5. Biogeographic pattern

As shown in the contributions to this symposium issue, patterns do emerge in biological systems. For instance, ecologists, evolutionists and biogeographers have long shared a common interest in convergence—similarity in form and function arising from disparate origins. For example, convergence explains the similar appearance and functioning of Mediterranean-type vegetation in distant parts of the world [4951]. Body-size distributions of mammals also are similar across zoogeographical realms, suggesting common constraints on the evolution of size and perhaps size-dependent packing of species into available ecological space [39]. Some patterns of distribution and diversity also exhibit convergence: for example, the latitudinal gradient of diversity appears to be independently derived in the Old World and the New World. Parallelism between regions also suggests common independent outcomes: the range extents of disjunct herbaceous plant genera shared between eastern Asia and eastern North America provide a geographical example [52]; correlations in species richness (but not species identity) of plant families between Eastern and Western Hemisphere forests [46] additionally suggest parallelism in diversification.

Equally important are cases that lack parallelism or convergence, which can highlight mechanisms that apply uniquely in different places. Classic examples are differences in diversity of forest trees in similar environments in America and Europe, generally attributed to selective extinction of European species with climate cooling and glaciations during the late Tertiary [5355]. In this example, the unique geography of Europe, with the Alps and Mediterranean Sea forming east–west barriers to southward range shifts, suggests the precedence of history and large-scale processes over local ecology in regulating diversity. The greater species richness of mangrove plants in the Indo-West Pacific compared with the Western Hemisphere [56,57] is another example, possibly attributable to a greater propensity for the evolutionary origin of mangrove lineages in areas with shallow seas and isolated islands, characteristic of the early Tertiary Tethys region and, more recently, the Indo-Malayan region, but largely lacking from the Western Hemisphere [58].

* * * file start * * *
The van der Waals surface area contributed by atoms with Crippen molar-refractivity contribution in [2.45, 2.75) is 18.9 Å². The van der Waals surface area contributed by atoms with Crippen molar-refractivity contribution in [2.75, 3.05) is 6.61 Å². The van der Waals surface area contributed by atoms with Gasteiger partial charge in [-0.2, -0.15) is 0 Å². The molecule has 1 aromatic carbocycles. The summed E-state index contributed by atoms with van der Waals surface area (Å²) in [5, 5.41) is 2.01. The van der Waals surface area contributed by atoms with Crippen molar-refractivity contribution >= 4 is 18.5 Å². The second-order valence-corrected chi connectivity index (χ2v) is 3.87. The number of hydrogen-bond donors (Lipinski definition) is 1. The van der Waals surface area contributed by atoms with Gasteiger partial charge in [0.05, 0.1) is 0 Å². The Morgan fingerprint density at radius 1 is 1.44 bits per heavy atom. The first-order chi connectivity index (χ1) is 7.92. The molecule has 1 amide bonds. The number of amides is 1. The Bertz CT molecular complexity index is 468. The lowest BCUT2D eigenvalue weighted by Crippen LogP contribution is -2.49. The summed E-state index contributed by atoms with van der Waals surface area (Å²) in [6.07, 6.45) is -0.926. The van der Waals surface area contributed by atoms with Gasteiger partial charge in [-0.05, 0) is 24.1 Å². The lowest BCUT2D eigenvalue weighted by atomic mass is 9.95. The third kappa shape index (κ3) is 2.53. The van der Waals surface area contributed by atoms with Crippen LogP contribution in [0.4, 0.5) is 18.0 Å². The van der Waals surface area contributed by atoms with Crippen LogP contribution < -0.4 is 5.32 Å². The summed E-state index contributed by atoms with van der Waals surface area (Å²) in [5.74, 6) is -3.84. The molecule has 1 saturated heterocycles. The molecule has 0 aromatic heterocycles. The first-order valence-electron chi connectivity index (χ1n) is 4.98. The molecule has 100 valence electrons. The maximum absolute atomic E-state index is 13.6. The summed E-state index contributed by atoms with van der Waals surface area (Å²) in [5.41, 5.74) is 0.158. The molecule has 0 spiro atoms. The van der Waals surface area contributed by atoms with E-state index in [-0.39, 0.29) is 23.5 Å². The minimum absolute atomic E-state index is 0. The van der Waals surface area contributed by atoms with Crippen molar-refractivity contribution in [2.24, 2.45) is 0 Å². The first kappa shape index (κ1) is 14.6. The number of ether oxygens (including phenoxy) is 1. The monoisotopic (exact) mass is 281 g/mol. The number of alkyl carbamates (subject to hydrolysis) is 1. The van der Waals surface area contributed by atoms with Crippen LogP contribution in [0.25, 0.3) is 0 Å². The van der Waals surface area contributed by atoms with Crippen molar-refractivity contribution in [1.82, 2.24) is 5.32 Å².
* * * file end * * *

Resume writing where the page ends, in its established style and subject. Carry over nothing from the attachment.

Biogeography is practised in considering large-scale patterns like those above, but modern ecology has been considered ergodic (i.e. invariant and ahistorical; [1]) and rarely considers such effects, in part because we study ecological systems within regions and less often confront pattern at larger scales. As McIntosh ([1], p. 6) wrote ‘The question for ecologists is: Are there any ergodic properties in ecological phenomena?’ As ecologists begin to invoke historical/biogeographic processes to reconcile different patterns within and among regions (e.g. [59]), they will hasten the unification of ecology and biogeography.

6. Phylogenetic thinking

Phylogenetic reconstruction has opened a window onto the history of contemporary patterns. As elaborated by Emerson et al. [40], phylogeography portrays the geographical history of genetic diversity within or among closely related species and can elucidate the history and direction of colonization. Species phylogenies, especially those calibrated with respect to time, allow certain inferences about the origins of large-scale patterns, including areas of origin and the spread of diversity. Based only on taxonomic data, botanists have understood for decades that plant clades characteristic of high latitudes are generally nested within larger clades with primarily tropical distributions [60]. This pattern is consistent with the broader distribution of tropical climates during the Late Cretaceous and Early Tertiary, and suggests that high-latitude diversity has been constrained by both time and barriers to adaptation imposed by stressful conditions [59,6164]). This evolutionary inertia, which apparently has prevented so many tropical lineages from leaving home, is commonly referred to as ‘tropical niche conservatism’ [6568].

Writing in this issue, Davies & Buckley [38] contrast a measure of the phylogenetic diversity of mammals, which takes into account the timing of diversification and contemporary species richness to elucidate aspects of the history of diversity. Although Africa holds more ancient evolutionary lines of mammals—reflecting the early origins there of most mammal lineages—South America has undergone more rapid recent radiation, particularly with the Late-Tertiary introduction of additional old mammal lineages from North America (the Great American Interchange) [6971] and, to a lesser extent, as in the case of platyrrhine primates (New World monkeys) [72,73] and caviomorph rodents [74,75], by overwater dispersal from Africa [76]. A similar approach has revealed that tropical areas generally hold more ancient lineages and also support more rapid diversification in many groups (e.g. [76,77]).